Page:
Posted on October 24, 2019 at 9:16 PM
Nature reports that Russian scientist Denis Rebrikov has
experiments intended to lead to editing a gene, in human oocytes (egg cells)
associated with human deafness.
Prior reports had claimed that he was working on eggs from deaf women in
an attempt to repair the defect and, presumably, provide a normal egg for IVF. This apparently is not the case—yet. At the moment, he is using eggs donated by
women who can hear, to do experiments on editing the gene in question and
ferret out what might go wrong in the process—that is, is the right gene
edited, is only the right gene edited, and related questions.
He says he has had discussions with deaf women, but has not
yet sought approval from the Russian regulators to try IVF with a gene-edited
egg. The regulators appear reluctant,
and Rebrikov says he will not proceed without prior approval. He had previously said he wants to edit the same
HIV-susceptibility gene that was edited in twin babies born in China last year,
but it looks like there aren’t too many candidates for that approaching him,
and that attempt has not gone forward—yet.
He’s clearly impatient.
Other scientists working in the gene editing field—which has broad applications
short of making “gene-edited babies”—are urging patience, and saying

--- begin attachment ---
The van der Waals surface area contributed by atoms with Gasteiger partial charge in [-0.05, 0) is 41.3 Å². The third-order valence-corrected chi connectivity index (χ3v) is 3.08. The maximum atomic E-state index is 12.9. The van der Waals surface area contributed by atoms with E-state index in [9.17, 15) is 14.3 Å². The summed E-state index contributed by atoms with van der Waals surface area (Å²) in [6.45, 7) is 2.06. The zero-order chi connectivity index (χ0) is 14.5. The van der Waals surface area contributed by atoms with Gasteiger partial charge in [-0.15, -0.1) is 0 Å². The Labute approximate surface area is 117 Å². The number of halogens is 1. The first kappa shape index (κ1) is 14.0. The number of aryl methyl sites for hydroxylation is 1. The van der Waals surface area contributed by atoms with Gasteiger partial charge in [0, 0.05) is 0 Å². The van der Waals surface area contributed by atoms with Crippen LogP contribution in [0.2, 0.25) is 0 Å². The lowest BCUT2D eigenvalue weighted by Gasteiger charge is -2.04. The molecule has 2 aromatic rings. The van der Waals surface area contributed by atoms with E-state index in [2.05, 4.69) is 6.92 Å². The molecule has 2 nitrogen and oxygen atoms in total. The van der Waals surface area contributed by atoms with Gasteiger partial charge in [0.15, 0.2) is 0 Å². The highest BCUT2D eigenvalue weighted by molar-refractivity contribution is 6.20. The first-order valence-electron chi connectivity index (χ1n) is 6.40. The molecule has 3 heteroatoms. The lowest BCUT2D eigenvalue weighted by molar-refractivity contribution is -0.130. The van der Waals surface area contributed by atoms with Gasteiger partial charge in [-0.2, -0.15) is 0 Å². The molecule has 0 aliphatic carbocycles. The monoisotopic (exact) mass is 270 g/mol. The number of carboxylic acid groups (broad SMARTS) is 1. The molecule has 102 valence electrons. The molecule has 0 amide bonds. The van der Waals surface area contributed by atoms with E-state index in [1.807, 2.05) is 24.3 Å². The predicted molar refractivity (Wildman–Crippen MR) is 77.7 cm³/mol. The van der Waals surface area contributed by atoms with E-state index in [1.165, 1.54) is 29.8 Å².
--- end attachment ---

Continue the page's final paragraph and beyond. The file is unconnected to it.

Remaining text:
that it is at a minimum rashly irresponsible to rush ahead with the effort,
particularly for non-fatal conditions like deafness. And they are right—too little is known to justify
the effort—yet—even if one thinks there are conditions for which it ethically
could or even should be attempted.
But “the field” is working hard to define a path
forward. The second
meeting of an international panel discussing how to move ahead meets in
London November 14-15.
Nature includes a brief Q+A with Dr. Rebrikov. Forgive me, but some of it is chilling,
reflecting blindness to the deeper issues.
Paraphrasing selected questions, quoting the answers, offering italicized
don’t the risks of trying this outweigh the benefits, for a non-life-threatening
condition like deafness? Answer:
“Any new drug carries
certain risks. The deafness model is the most appropriate for applying genomic
editing at the zygote [newly fertilized egg] stage. And it is only for deaf
parents to decide whether … deafness is enough to not expect the same for their
child.” Beg pardon: heritable gene editing is NOT A DRUG, and the
risk-benefit decision is NOT solely the province of private decisions about
the regulators point out that editing people is currently not
permitted. Answer: “Laws are written to change them. As
soon as we demonstrate the safety of technology, the rule will change.” Ahem: some laws are enduring, even eternal—cf.
divine law. Recognizing that the regulators’ judgment is not divine, eternal law,
reverent attention to the latter should be a paramount concern. And ‘safety’ appears to be narrowly defined
here, blissfully ignoring the deeper human questions posed by modifying people’s
people trying to build a regulatory framework for human genome editing think researchers
should slow down until the framework is agreed upon. What do you say? Answer: “Are you serious? Where did you
see the researcher willing to slow down?” Hello!
McFly! We are not ASKING you to
- Question: Russian regulators and the World
Health Organization say it is too soon to create edited children. What do you say? Answer: “What does it mean, too soon? Lenin said ‘yesterday was too early,
tomorrow it will be too late.”.
Lenin?? LENIN?! For real??